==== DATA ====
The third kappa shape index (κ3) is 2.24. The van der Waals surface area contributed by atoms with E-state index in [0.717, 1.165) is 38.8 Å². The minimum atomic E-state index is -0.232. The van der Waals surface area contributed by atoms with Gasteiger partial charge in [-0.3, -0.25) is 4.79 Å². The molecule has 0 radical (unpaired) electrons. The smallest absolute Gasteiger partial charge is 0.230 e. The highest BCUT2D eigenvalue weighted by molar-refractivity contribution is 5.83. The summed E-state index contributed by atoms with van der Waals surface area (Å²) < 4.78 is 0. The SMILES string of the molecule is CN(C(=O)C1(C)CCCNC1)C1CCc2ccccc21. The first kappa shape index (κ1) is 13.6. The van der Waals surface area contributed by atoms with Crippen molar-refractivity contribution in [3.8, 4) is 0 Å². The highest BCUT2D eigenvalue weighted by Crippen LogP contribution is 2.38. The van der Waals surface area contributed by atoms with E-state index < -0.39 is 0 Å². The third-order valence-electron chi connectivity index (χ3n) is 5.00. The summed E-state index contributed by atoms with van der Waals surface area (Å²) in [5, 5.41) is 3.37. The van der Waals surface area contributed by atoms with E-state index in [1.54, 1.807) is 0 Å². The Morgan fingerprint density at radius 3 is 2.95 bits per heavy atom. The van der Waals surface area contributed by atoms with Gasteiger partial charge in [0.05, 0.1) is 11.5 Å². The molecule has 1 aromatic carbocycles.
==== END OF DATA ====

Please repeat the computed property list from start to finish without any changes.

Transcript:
The third kappa shape index (κ3) is 2.24. The van der Waals surface area contributed by atoms with E-state index in [0.717, 1.165) is 38.8 Å². The minimum atomic E-state index is -0.232. The van der Waals surface area contributed by atoms with Gasteiger partial charge in [-0.3, -0.25) is 4.79 Å². The molecule has 0 radical (unpaired) electrons. The smallest absolute Gasteiger partial charge is 0.230 e. The highest BCUT2D eigenvalue weighted by molar-refractivity contribution is 5.83. The summed E-state index contributed by atoms with van der Waals surface area (Å²) < 4.78 is 0. The SMILES string of the molecule is CN(C(=O)C1(C)CCCNC1)C1CCc2ccccc21. The first kappa shape index (κ1) is 13.6. The van der Waals surface area contributed by atoms with Crippen molar-refractivity contribution in [3.8, 4) is 0 Å². The highest BCUT2D eigenvalue weighted by Crippen LogP contribution is 2.38. The van der Waals surface area contributed by atoms with E-state index < -0.39 is 0 Å². The third-order valence-electron chi connectivity index (χ3n) is 5.00. The summed E-state index contributed by atoms with van der Waals surface area (Å²) in [5, 5.41) is 3.37. The van der Waals surface area contributed by atoms with E-state index in [1.54, 1.807) is 0 Å². The Morgan fingerprint density at radius 3 is 2.95 bits per heavy atom. The van der Waals surface area contributed by atoms with Gasteiger partial charge in [0.05, 0.1) is 11.5 Å². The molecule has 1 aromatic carbocycles.